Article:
Councillor calls winter bike commuters 'extreme cyclists,' says Winnipeg shouldn't spend money to clear lanes
Coun. Jeff Browaty made comments before council voted to approve $5.4M of new bike, pedestrian projects
Coun. Jeff Browaty says people who ride bikes in Winnipeg during the winter are "extreme cyclists" and says the city should not spend money clearing snow from dedicated bike lanes.
"I don't think Winnipeggers are going to embrace winter cycling," the North Kildonan councillor said Thursday during the final city council meeting of the year.
"The majority of people who are biking in the winter, they're the extreme. They're the extreme cyclists and I don't see that changing."
Browaty made his comments before council voted to approve $5.4 million of new bike and pedestrian projects slated to be completed in 2019.
Browaty voted in favour of those improvements but warned about the annual cost of clearing snow from dedicated bike lanes in particular.
"These separated barriers are really quite costly in terms of snow removal. There's an expectation they get there very quickly, so I don't think it's a very good use of resources," he told reporters following the council meeting.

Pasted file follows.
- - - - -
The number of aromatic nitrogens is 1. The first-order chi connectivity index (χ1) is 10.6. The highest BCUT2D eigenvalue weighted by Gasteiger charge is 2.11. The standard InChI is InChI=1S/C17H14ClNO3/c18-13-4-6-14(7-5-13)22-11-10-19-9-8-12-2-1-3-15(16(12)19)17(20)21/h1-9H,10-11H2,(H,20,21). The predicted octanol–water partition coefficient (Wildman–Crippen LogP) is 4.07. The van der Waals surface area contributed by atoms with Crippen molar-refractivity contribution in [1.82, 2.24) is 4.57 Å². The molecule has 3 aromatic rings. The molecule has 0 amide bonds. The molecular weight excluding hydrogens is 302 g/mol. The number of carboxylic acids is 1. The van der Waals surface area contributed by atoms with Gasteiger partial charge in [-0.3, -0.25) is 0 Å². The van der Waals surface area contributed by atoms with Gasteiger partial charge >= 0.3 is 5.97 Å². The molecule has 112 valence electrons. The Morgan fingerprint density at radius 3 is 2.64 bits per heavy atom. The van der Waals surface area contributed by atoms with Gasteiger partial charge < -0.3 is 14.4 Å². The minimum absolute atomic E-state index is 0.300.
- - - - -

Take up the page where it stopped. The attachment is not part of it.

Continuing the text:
"We are a winter city. There is a lot of snow in the city and I would rather use that money to do a better job of plowing our sidewalks [and] our transportation paths where there is a greater number of people using them."
The city set aside $4 million to clear snow from sidewalks and bike paths this year and has been advised to spend an additional $1 million in 2019.
The precise budget won't be determined until council finance chair Scott Gillingham (St. James) presents a draft budget, likely in February.
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Winnipeg Mayor Brian Bowman said he supports the winter clearing of bike paths — and poked fun at Browaty for voting in favour new bike lanes after sponsoring attack ads against the mayor in 2015 based on the city's planned active-transportation infrastructure.
"That's a flip-flop I'll welcome any day," Bowman said.
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Winnipeg Trails Association director Ian Frank said it would be unwise to gauge the demand for winter bike paths by looking at the number of people who ride on routes that are not maintained properly.
"If you don't have a protected bike lane that's plowed, no one's going to ride in it," he said.
"We've done a better job than we did even a few years ago, but it's too hit or miss, it's too unreliable.… People have a hard time predicting when they're going to be able to get all the way to work or all the way home."